An Air Force Reserve officer who tested positive for an allergy to an ingredient in COVID-19 vaccines was denied a medical exemption and later received a letter of reprimand, which is considered a serious sanction that could potentially end her career.
Lt. Col. Brandi King, who was previously fired from her position in the Air Force chief of staff's new diversity program after submitting a religious accommodation request (RAR), tested positive for an allergy to polysorbate, an ingredient in the Janssen (Johnson & Johnson) COVID vaccine. The allergist who administered the test recommended that she be exempted from receiving a COVID vaccination because of "the potential for a significant allergic reaction."
According to the Centers for Disease Control and Prevention, if someone has an allergy to polysorbate, they shouldn't receive the Janssen vaccine. The CDC recommends those allergic to polysorbate ask their doctor if they can get the mRNA COVID vaccine instead.
King has also previously tested positive for COVID antibodies from a prior infection.
The chief nurse of the 452 Aerospace Medicine Squadron initially indicated to King that she would be able to get a 30-day exemption to the vaccine, King's attorney, Davis Younts, told Just the News. The extension would give the Air Force Reserve Command time to obtain additional documents and review King's situation.
However, a day after King submitted her medical exemption request, the chief nurse told her that after seeking clarification from the Air Force Reserve Command and Surgeon General Consultant for Allergy and Immunology, there would be no temporary medical exemption.
The day after the exemption denial, King received a letter of reprimand, "which is an extremely serious sanction for an Air Force officer," Younts said.
If the letter of reprimand is upheld, then an unfavorable information file will be created, which is considered in her performance report, which goes before the promotion board. If she gets a negative performance report as a result, she won't be competitive for a promotion, effectively ending her military career.
In the letter of reprimand, Commander of the Fourth Air Force, Major General Jeffrey T. Pennington, noted that King had requested medical exemptions twice after the initial deadline of Oct. 3, 2021, which is when she had submitted the RAR that was ultimately denied.
The first medical exemption request sought a nine-month extension for a COVID study that required her to be unvaccinated. The second request followed the positive allergy test.
"You should have concurrently raised all medical issues in which you were seeking a medical exemption in accordance with the first order you received," Pennington wrote. "By continuing to raise issues one by one, you have caused me to question your judgement."
While in the past reservists accused of misconduct have been entitled to due process through an impartial hearing to determine whether they may remain in the military, King is instead facing the possibility of an involuntary transfer into the Non-Participating Individual Ready Reserve (IRR).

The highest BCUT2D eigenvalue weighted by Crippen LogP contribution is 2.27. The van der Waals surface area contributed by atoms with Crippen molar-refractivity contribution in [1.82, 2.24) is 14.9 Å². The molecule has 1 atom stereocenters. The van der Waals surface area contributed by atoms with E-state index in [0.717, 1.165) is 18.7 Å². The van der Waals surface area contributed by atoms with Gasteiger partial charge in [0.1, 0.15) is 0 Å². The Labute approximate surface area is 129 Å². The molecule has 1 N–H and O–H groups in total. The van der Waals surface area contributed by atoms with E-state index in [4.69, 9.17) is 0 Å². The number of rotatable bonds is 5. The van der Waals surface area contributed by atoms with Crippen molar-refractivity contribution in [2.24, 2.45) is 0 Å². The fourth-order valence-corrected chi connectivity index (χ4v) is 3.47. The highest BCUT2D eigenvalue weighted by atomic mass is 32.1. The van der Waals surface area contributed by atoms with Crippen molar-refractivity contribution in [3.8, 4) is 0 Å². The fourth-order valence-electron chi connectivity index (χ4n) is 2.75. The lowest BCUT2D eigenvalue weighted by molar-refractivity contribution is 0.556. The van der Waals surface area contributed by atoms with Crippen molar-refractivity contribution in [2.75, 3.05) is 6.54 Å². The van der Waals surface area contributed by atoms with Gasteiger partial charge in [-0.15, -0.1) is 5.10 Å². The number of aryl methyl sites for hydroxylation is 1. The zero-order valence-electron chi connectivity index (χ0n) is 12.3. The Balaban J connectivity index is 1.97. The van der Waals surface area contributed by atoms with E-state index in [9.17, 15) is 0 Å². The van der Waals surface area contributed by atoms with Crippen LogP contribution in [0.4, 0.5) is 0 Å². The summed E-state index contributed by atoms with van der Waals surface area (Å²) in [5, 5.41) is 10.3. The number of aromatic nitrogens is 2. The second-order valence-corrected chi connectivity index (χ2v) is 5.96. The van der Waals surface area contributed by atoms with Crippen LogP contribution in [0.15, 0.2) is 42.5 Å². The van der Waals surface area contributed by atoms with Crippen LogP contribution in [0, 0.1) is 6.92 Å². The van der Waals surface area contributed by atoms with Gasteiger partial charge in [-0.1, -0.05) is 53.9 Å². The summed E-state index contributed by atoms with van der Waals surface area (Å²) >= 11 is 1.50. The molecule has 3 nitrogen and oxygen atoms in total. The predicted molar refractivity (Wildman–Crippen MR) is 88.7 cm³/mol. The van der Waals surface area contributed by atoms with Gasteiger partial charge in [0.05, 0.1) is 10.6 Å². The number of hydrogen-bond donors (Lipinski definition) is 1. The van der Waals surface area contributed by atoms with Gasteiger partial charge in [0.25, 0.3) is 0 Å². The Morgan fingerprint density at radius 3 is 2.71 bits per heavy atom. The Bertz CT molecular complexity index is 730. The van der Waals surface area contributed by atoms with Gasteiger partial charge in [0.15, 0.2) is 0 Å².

The IRR means King, who's very close to retirement eligibility for her time in the military, would no longer have status in the Reserves, a state of limbo in which she couldn't participate in drills, receive military orders, or receive any pay or retirement. She would be ineligible for military healthcare, and have to fully pay life insurance on her own in order to keep it.
The IRR is usually for people joining the military and is a backup to the Reserves, King's attorney told Just the News. Those in IRR typically have a year until they must find a unit to take them. If they don't join a unit by then, then they're out of the military — and King would probably be unable to find a unit to take her in with her letter of reprimand, Younts explained.
The letter of reprimand and IRR are two separate processes that usually do not proceed at the same time, he continued. Typically, the letter of reprimand must be concluded before an IRR is initiated. This is because if a Reservist is placed in the IRR before the letter is completed, they will no longer be under the command of those recommending the reprimand.
Younts told Just the News that the Air Force Reserve Command is transferring King to the IRR instead of giving her a hearing because they're afraid the board might recommend she be allowed to stay in the military. He added that by placing her in the IRR and preempting the possibility of a board letting her stay, the Reserves would not have to worry about the double standard created for those who have already been released from the military for refusing the vaccine.
Younts noted that setting up a hearing for King could take three to six months and is expensive. King would also continue to receive pay during that interval. If there are multiple Reservists going through the same process, it would become very time-consuming and strain resources, he said.
"It is deeply troubling that after everything my client has done to comply with the shifting requirement the Air Force has placed on her they are now seeking to punish her and end her career because she has sought a medical exemption to the vaccine," Younts said.
The Air Force hasn't responded to a request for comment.